By Tania Arora, Staff Reporter
The 20th century has kept everyone on their toes.
Although we try to keep updated with everything ranging from technology to politics to finances, we tend to forget the crucial part—our own personal welfare. In light of this, Douglas College will be offering free personal wellness workshops for students.
The event constitutes of six online workshops that will focus on creating self-awareness of one’s personal well-being. This project is sponsored by Douglas College and is a research study that includes the application of a Wellness Recovery Action Plan (WRAP) program, with the goal of studying the outcomes of the program if implemented in a post-secondary setting.
The sessions will be conducted every Tuesday from 6:30 to 8:30 pm and Saturday from 10:30 am to 12:30 pm over a period of three weeks starting from March 5.
Listed in the National Registry of Evidence-based Programs and Practices, WRAP is a process of prevention and wellness. The program is designed for people struggling with mental illness and mental health struggles. According to its website, WRAP was created in 1997 by “a group of people who were searching for ways to overcome their own mental health issues.” The program has found success worldwide and is being implemented in many healthcare systems.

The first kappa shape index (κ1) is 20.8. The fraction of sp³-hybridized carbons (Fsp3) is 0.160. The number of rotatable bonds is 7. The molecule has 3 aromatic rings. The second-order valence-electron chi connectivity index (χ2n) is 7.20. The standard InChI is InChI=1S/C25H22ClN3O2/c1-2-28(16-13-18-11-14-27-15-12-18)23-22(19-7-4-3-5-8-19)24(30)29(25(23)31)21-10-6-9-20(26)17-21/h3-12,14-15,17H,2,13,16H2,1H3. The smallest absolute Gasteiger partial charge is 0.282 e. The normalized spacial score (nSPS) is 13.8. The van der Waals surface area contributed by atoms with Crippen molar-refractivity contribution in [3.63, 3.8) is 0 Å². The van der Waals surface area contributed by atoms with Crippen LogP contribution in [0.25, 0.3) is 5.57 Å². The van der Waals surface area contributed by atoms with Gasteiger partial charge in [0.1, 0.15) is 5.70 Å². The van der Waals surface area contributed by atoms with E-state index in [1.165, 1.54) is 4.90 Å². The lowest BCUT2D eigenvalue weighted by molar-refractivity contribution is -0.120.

Mary Ellen Copeland, PhD and author of the original Wellness Recovery Action Plan, is quoted on the website as saying, “When the group developed WRAP, I was so impressed that I went home and wrote one for myself. As I began to live WRAP, my life changed dramatically. Over time I felt better and better and better. WRAP is a way of life for me—a great life.”
According to WRAP, effective recovery is based upon five key concepts: hope, personal responsibility, education, self-advocacy, and support. The program offers a range of tools which people may use to develop their own WRAP, such as contacting friends, exercise, relaxation, and more.
Anushka Basantani, a student at Douglas College, said in an interview with the Other Press, “I personally feel that out of all the body parts, it is the brain which we use the most. Everything in our surrounding affects us mentally. Hence, it requires repairs. For my wellness I always [try to spend time] amongst my friends. I have certain group of people around me whom I go to in case of anything not going well in my life. I go to vent everything out. Saying it out loud, knowing someone is listening, relaxes me. […] It obviously doesn’t solve the problem I have, if any, but definitely refreshes my mind to think better.”
The workshops will take place until March 23. Students can talk to their counsellor to get signed up or contact Regina Casey at firstname.lastname@example.org for more information or to register.